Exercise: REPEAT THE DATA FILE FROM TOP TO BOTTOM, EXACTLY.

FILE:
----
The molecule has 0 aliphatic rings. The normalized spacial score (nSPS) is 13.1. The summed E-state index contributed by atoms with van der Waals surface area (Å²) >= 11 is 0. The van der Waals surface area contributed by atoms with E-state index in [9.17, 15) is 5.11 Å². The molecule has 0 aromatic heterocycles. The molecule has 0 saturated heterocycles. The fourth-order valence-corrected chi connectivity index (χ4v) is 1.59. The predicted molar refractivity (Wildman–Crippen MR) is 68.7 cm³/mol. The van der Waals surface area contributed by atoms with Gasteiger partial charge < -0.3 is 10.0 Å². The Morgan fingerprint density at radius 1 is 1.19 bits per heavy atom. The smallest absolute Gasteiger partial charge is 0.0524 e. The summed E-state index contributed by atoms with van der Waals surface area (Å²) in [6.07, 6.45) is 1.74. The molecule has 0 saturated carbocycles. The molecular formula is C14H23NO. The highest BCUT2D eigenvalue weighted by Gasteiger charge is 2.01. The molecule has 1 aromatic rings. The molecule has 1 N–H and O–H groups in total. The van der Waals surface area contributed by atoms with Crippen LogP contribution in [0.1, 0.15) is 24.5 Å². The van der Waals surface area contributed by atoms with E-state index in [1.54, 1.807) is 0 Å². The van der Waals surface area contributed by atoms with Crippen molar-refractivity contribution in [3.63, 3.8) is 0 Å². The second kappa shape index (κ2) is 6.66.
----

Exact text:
The molecule has 0 aliphatic rings. The normalized spacial score (nSPS) is 13.1. The summed E-state index contributed by atoms with van der Waals surface area (Å²) >= 11 is 0. The van der Waals surface area contributed by atoms with E-state index in [9.17, 15) is 5.11 Å². The molecule has 0 aromatic heterocycles. The molecule has 0 saturated heterocycles. The fourth-order valence-corrected chi connectivity index (χ4v) is 1.59. The predicted molar refractivity (Wildman–Crippen MR) is 68.7 cm³/mol. The van der Waals surface area contributed by atoms with Gasteiger partial charge < -0.3 is 10.0 Å². The Morgan fingerprint density at radius 1 is 1.19 bits per heavy atom. The smallest absolute Gasteiger partial charge is 0.0524 e. The summed E-state index contributed by atoms with van der Waals surface area (Å²) in [6.07, 6.45) is 1.74. The molecule has 0 saturated carbocycles. The molecular formula is C14H23NO. The highest BCUT2D eigenvalue weighted by Gasteiger charge is 2.01. The molecule has 1 aromatic rings. The molecule has 1 N–H and O–H groups in total. The van der Waals surface area contributed by atoms with Crippen LogP contribution in [0.1, 0.15) is 24.5 Å². The van der Waals surface area contributed by atoms with E-state index in [1.54, 1.807) is 0 Å². The van der Waals surface area contributed by atoms with Crippen molar-refractivity contribution in [3.63, 3.8) is 0 Å². The second kappa shape index (κ2) is 6.66.